Pinball game reviewed
Playstation Developer:Team 17Publisher:InfogramesPrice: £34.99
The Pinball Years
I think of pinball, and I think of misspent youth! Even with the advent of newer and more complex arcade machines, I would still head for the pinball section. Particular favourites are the Harley Davidson and Addams Family tables.
Pinball's transition to the home computer was inevitable. I always remember a simplistic game called 'Video Pinball' on the ZX Spectrum, which had me locked in my room for hours. The Commodore Amiga's 'Pinball Dreams' was perhaps the best pinballer of all time.
Epic's Pinball was my first PC silver ball experience, and one that I still have a fondness for. The Robot level is the best of the bunch, and I now have a hi-score table which is stupidly hard to get on!
Worms Pinball, is yet another title in the Worms series. I'm not a great admirer of the strategy games, but give me a pair of flippers and I'm happy!
Does Worms Pinball light up the million, or should it really shoot again? Read on.
Before You Start
Worms Pinball has two tables for you to test your reflexes out on. The first one is 'Worms', a tribute to the strategy series itself. The other is called World Rally Fever (WRF).
Before starting a game, you have a number of options available to you. Under the 'options' menu you can change audio, display and controller settings. Here is where you also set up from 1 to a possible 4 player game.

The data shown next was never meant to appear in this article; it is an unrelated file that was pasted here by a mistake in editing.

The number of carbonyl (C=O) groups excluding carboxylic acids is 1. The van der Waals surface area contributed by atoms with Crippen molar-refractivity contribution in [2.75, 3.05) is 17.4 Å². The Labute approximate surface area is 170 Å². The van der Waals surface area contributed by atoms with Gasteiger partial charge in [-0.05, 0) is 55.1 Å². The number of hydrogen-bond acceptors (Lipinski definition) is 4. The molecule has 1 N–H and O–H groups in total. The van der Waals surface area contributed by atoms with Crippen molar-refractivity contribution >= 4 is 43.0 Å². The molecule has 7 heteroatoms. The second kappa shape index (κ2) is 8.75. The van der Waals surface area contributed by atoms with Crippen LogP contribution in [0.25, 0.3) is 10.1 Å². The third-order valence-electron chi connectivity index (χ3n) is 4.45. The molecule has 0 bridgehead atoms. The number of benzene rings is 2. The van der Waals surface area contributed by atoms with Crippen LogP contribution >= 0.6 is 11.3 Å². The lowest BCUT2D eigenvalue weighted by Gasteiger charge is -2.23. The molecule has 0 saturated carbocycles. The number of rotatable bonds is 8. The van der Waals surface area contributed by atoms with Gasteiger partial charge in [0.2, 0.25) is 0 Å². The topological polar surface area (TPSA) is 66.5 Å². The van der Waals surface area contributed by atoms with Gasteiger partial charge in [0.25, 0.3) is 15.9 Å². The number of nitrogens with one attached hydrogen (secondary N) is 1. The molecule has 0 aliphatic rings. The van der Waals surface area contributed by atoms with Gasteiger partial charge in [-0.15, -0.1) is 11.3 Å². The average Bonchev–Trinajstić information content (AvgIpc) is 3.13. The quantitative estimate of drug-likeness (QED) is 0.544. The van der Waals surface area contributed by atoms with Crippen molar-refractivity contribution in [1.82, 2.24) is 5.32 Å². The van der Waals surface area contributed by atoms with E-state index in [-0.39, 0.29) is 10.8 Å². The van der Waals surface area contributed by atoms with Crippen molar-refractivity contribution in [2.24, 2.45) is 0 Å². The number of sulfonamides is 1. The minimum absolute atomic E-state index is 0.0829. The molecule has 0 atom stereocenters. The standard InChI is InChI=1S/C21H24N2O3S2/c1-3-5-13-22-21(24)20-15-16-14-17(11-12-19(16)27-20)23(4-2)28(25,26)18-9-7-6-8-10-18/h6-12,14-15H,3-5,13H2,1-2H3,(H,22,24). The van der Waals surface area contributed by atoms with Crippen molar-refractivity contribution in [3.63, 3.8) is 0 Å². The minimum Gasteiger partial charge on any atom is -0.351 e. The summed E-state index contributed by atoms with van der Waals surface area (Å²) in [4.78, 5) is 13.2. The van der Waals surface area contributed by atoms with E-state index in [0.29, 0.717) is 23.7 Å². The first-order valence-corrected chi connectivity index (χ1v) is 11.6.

Within this screen you can also change 'Tournament' on or off. This mode will even out the awards given to each person in a multiplayer game. This way no-one gets an unfair advantage. Personally I think if you're a demon of the silver ball, then you should be awarded as such.
Loading and saving settings are also done here, and you can also view the current hi-scores. These are automatically saved to any available memory card. Remember those arcade days of getting the top score, only for the machine to be powered off overnight? Come back the next day, and everything's back to default! Aargh!
Not any more!
Once you've set everything up to how you want it to be, it's on with the game. Hitting 'Play' will give you a choice of the two tables. It is here where you can change your viewpoint.
I found the default view to be very off-putting. It's fine when the ball is in the lower half, but the LED panel at the top of the table obscures your view. A lot of guess work and sharp reactions are involved in guessing when and where the ball is going to drop back down.
There are four different viewing angles. I found the top down view to be the best for overall viewing of the table, but the worst for judging speed and direction. The next option down I found to be perfect though. Slightly angled, with the top of the table in full view.
Once in the game, you will notice that the LED display is a little hard to make out. The default setting really is quite hard to distinguish. Have no fear though, as hitting the 'Select' button will bring the in-game options up. One of these is the opacity setting for the LED display. Change this to low, medium or high. I recommend high!
If things aren't going too well, you can also restart the level from this option screen too.